Crosstalk Between COVID-19 and Prostate Cancer - Beyond the Abstract

Promising data have come out recently that points to a possible link between prostate cancer and COVID-19, where androgen-deprivation therapies used in prostate cancer have been shown to instigate a protective role against COVID-19. This is due to the crosstalk between COVID-19 and prostate cancer at the level of genetic aberrations and molecular signatures that are common between the two diseases, including AR and TMPRSS2. It is still not clear, however, whether higher expression of ACE2/TMPRSS2 is related to high viral load in the tissues, at least within the lung, for COVID-19 patients. The first/major line of exposure/defense against pathogens like SARS-CoV-2 are mucosal epithelial barriers in the host (e.g. respiratory, intestinal). Unfortunately, strategies to limit infection of these barriers by SARS-CoV-2 are proving to be contentious because there are multiple routes and mechanisms of entry.

Upon viral infection, the initial step for clearing the virus depends on the successful recognition of infected cells by the immune system, which depends on cell surface receptor interactions, followed by the subsequent immune response. Given that viruses alter protein synthesis and thus affect cell surface receptors, the immune response encounters several barriers such as decreased recognition by immune cells and ineffective cytotoxicity by the exhaustion of T cells. Therefore, a holistic therapeutic approach that relies on targeting the viral infection at two levels might be worth considering: the first includes altering mucosal epithelial barriers and preventing viral entry to host cells (via targeting TMPRSS2 for instance) and the second encompasses immune-based treatment (e.g. interferon treatments emulating/stimulating anti-viral responses or anti-inflammatory agents) that are likely to and even proving to be valuable.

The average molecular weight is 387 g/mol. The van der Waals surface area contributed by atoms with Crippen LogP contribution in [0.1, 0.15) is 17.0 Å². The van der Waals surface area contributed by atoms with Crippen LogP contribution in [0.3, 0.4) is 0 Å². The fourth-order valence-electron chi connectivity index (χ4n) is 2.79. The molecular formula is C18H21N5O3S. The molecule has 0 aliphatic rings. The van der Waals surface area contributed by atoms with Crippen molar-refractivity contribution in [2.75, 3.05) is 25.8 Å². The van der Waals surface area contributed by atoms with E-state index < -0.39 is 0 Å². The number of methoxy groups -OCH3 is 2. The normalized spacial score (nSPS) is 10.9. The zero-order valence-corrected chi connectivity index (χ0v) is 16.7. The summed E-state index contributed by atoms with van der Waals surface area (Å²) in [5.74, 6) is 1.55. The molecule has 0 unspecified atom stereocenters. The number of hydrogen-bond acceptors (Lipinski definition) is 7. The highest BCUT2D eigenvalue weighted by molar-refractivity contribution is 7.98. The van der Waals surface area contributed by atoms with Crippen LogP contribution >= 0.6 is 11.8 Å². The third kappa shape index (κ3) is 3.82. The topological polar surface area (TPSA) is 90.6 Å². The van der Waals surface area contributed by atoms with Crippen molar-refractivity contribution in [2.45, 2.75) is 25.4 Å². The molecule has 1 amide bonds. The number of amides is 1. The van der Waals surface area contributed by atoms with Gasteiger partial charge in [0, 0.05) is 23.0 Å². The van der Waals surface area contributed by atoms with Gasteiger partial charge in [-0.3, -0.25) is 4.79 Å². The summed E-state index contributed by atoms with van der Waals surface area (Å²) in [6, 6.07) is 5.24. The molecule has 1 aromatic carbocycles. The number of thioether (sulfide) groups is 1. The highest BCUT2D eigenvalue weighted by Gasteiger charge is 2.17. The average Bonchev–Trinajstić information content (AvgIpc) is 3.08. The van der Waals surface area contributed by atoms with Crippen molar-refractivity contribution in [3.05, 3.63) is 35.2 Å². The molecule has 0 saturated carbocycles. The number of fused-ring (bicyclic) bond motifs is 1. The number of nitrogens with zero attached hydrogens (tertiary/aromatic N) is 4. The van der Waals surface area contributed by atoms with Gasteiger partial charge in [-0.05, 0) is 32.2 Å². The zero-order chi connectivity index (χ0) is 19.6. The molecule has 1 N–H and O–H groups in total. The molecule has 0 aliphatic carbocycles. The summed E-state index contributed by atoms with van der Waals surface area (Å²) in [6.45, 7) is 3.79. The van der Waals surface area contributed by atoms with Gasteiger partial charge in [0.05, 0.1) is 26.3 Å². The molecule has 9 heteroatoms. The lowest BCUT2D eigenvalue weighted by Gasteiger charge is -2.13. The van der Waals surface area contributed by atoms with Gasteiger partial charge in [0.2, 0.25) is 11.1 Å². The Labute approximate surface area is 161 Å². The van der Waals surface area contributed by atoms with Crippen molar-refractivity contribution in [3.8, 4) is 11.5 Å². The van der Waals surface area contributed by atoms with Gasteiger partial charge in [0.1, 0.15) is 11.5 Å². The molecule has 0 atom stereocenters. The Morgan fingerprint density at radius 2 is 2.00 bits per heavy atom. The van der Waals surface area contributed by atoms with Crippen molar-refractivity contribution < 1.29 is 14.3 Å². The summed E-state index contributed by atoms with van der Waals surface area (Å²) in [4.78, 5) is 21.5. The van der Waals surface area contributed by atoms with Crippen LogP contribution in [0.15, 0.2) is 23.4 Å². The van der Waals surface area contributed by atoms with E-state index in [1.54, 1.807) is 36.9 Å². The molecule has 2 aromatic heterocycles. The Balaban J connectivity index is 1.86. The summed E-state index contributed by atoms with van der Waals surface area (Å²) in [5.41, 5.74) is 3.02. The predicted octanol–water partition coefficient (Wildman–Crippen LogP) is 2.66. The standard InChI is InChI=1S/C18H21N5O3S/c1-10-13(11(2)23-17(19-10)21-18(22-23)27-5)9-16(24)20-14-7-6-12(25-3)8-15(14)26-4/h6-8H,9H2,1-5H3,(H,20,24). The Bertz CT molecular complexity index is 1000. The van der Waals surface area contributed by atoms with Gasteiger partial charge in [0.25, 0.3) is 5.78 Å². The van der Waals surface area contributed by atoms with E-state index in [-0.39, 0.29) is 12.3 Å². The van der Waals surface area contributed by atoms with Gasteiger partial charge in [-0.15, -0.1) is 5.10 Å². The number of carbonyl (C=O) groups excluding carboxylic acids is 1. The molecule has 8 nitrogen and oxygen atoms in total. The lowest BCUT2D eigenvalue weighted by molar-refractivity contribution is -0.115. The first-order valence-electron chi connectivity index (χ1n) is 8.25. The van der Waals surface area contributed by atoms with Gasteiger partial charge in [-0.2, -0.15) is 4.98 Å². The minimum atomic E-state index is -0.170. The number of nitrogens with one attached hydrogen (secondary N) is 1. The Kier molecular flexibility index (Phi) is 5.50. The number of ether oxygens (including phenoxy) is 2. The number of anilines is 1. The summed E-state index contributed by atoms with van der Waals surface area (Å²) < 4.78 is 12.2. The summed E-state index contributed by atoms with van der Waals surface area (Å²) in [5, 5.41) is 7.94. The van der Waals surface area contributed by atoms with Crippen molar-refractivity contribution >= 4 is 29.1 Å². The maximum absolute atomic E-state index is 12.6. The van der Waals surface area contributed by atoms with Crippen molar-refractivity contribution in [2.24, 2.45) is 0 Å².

Interestingly, the prostate differs from other organs in our body by being immune privileged; it is not mucosal like the lung or colon tissues. That is since the prostate is immune-privileged (not a site of innate immune responses), it is possible that androgen-deprivation therapy could serve as adjunctive therapy with immune-based therapies to reduce risk of SARS-CoV-2 infection in prostate cancer patients specifically, and COVID-19 patients in general, independent of local mechanisms in the prostate itself.

Written by: Hisham F. Bahmad and Wassim Abou-Kheir, Department of Anatomy, Cell Biology, and Physiological Sciences, Faculty of Medicine, American University of Beirut, Beirut

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